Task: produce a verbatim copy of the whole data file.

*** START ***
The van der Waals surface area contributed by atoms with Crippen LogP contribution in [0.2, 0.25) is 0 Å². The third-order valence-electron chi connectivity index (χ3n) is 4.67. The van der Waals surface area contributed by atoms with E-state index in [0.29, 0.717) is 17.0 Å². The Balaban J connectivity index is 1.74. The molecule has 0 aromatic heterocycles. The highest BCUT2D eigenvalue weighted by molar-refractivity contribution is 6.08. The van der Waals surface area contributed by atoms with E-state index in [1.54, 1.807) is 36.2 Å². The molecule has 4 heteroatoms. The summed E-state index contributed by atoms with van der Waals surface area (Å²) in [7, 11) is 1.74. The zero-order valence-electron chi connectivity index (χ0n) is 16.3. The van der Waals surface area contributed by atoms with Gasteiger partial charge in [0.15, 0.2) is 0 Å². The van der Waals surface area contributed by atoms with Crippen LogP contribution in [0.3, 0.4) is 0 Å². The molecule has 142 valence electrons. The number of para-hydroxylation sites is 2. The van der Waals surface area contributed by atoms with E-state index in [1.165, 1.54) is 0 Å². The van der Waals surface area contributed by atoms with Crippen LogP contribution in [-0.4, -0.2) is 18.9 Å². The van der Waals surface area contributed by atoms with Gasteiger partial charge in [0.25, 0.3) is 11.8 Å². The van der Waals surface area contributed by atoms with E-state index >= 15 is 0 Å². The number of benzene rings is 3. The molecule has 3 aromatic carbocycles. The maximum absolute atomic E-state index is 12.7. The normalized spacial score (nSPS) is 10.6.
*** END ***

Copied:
The van der Waals surface area contributed by atoms with Crippen LogP contribution in [0.2, 0.25) is 0 Å². The third-order valence-electron chi connectivity index (χ3n) is 4.67. The van der Waals surface area contributed by atoms with E-state index in [0.29, 0.717) is 17.0 Å². The Balaban J connectivity index is 1.74. The molecule has 0 aromatic heterocycles. The highest BCUT2D eigenvalue weighted by molar-refractivity contribution is 6.08. The van der Waals surface area contributed by atoms with E-state index in [1.54, 1.807) is 36.2 Å². The molecule has 4 heteroatoms. The summed E-state index contributed by atoms with van der Waals surface area (Å²) in [7, 11) is 1.74. The zero-order valence-electron chi connectivity index (χ0n) is 16.3. The van der Waals surface area contributed by atoms with Gasteiger partial charge in [0.15, 0.2) is 0 Å². The van der Waals surface area contributed by atoms with Crippen LogP contribution in [0.3, 0.4) is 0 Å². The molecule has 142 valence electrons. The number of para-hydroxylation sites is 2. The van der Waals surface area contributed by atoms with E-state index in [1.165, 1.54) is 0 Å². The van der Waals surface area contributed by atoms with Crippen LogP contribution in [-0.4, -0.2) is 18.9 Å². The van der Waals surface area contributed by atoms with Gasteiger partial charge in [0.25, 0.3) is 11.8 Å². The van der Waals surface area contributed by atoms with E-state index >= 15 is 0 Å². The number of benzene rings is 3. The molecule has 3 aromatic carbocycles. The maximum absolute atomic E-state index is 12.7. The normalized spacial score (nSPS) is 10.6.